Test for nitrates if chopping corn
In drought-stricken areas this year, corn yields may likely end up being measured by tons of forage, not bushels of grain. If you are going to chop or bale droughty corn plants for forage, or chop the crop for silage, what are the risks of causing nitrate poisoning when feeding the forage to cattle?
The risk of having concentrations of nitrates in the forage that are high enough to cause problems are diminished when the corn crop is chopped for silage. The ensiling process and fermentation that takes place in the silo reduces nitrate levels, making the forage much safer for livestock consumption. However, “that’s not the case if the corn crop is green-chopped or grazed,” says Steve Barnhart, Iowa State University Extension forage agronomist.
• If drought stricken corn is harvested as forage, be careful about nitrates.
• Get a sample of chopped stalks tested for nitrates before feeding the forage.
• If making silage, test some plants for moisture content before chopping crop.
For silage, if the crop is dying prematurely, the chopping decision should be made while there is still enough moisture in the stalks, to properly ensile the crop. If no grain forms and the stalks remain alive, the silage chopping timing can be delayed.
If chopping drought-stressed corn, he suggests you follow these steps:
• Test for nitrates. Read the ISU fact sheet on nitrate toxicity and testing at www.iowabeefcenter.org/Forages_nitrate_toxicity.htm.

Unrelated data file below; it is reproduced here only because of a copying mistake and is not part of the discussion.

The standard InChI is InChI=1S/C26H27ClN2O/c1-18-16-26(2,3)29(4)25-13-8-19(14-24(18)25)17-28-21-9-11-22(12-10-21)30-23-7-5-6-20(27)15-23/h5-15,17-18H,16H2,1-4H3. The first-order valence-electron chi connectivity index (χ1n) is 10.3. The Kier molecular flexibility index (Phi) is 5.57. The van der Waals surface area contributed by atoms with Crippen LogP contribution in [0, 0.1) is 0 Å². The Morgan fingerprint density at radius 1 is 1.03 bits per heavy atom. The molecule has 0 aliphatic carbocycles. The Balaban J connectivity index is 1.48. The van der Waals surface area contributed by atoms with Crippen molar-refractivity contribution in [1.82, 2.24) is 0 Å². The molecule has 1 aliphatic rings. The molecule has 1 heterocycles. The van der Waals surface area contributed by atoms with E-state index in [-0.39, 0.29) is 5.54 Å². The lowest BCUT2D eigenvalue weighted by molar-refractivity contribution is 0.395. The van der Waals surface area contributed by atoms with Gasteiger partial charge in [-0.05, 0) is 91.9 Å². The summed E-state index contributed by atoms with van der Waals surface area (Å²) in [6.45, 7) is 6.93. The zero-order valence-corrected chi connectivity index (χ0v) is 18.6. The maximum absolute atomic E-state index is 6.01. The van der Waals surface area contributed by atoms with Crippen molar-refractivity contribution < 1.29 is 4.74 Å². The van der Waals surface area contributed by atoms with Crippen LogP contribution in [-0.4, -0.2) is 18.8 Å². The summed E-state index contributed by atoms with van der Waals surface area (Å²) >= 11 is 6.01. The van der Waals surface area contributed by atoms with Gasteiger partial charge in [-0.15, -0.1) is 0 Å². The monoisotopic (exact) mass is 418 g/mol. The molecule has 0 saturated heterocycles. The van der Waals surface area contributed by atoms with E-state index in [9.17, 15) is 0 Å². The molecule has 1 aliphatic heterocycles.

• Test crop moisture. Test the moisture of the chopped plant for proper ensiling to ensure good fermentation. Good fermentation is important to reduce nitrate levels in the feed. Don’t be fooled by how dry the drought-damaged corn looks. It may still have too much moisture and be too wet to ensile.
To determine actual whole plant moisture, you need to sample some representative plants from the field. Chop the plants, running them through a chipper-shredder or other device. Test for moisture using the Koster moisture tester, or other methods such as a microwave oven or heat lamp. The microwave oven or heat lamp method is described at www.extension.iastate.edu/Publications/RECOVERY14.pdf.
Moisture surpasses 70%
If the moisture is more than 70%, the problem then becomes how to harvest and properly ensile this forage. The answer is easy, but to accomplish this is difficult. The answer is to add dry matter to reduce moisture content. Air-drying alfalfa or grass forage will decrease the moisture content of wet forage about 5 percentage points for each 150 to 200 pounds of material added per ton of wet forage weight.
Well-fertilized crops, under stressed conditions caused by drought, have higher nitrate levels than non-fertilized crops. Also, plant parts closest to the ground contain the highest concentrations of nitrates. Most are in the lower third of the plant.
Be careful grazing stalks
With this in mind, strip grazing is not recommended, says ISU Extension livestock specialist Byron Leu. This practice forces animals to eat all of the plant. Overgrazing isn’t recommended for the same reason, as cattle will be forced to consume plant parts with greater levels of nitrates. If grazing is your preferred choice for using high-nitrate crops, livestock shouldn’t be allowed access if they are especially hungry.
Hay or other forages should be provided to them prior to turnout. Only allow the livestock access for a portion of the day to begin with. This is recommended until the livestock become acclimated to the higher nitrate levels.
If the crop is harvested for silage, cutting heights should be adjusted higher, leaving the lower stalk unharvested, says Leu. Although the costs involved with mechanically harvesting high-nitrate crops for forage are significant, there are livestock safety benefits to this approach.
The ensiling process reduces nitrate levels making them much safer for consumption. However, it is not recommended to green-chop these forages and let them heat overnight, as this process favors the formation of nitrite, which is even more toxic than nitrate.
Source: ISU Extension
This article published in the August, 2012 edition of WALLACES FARMER.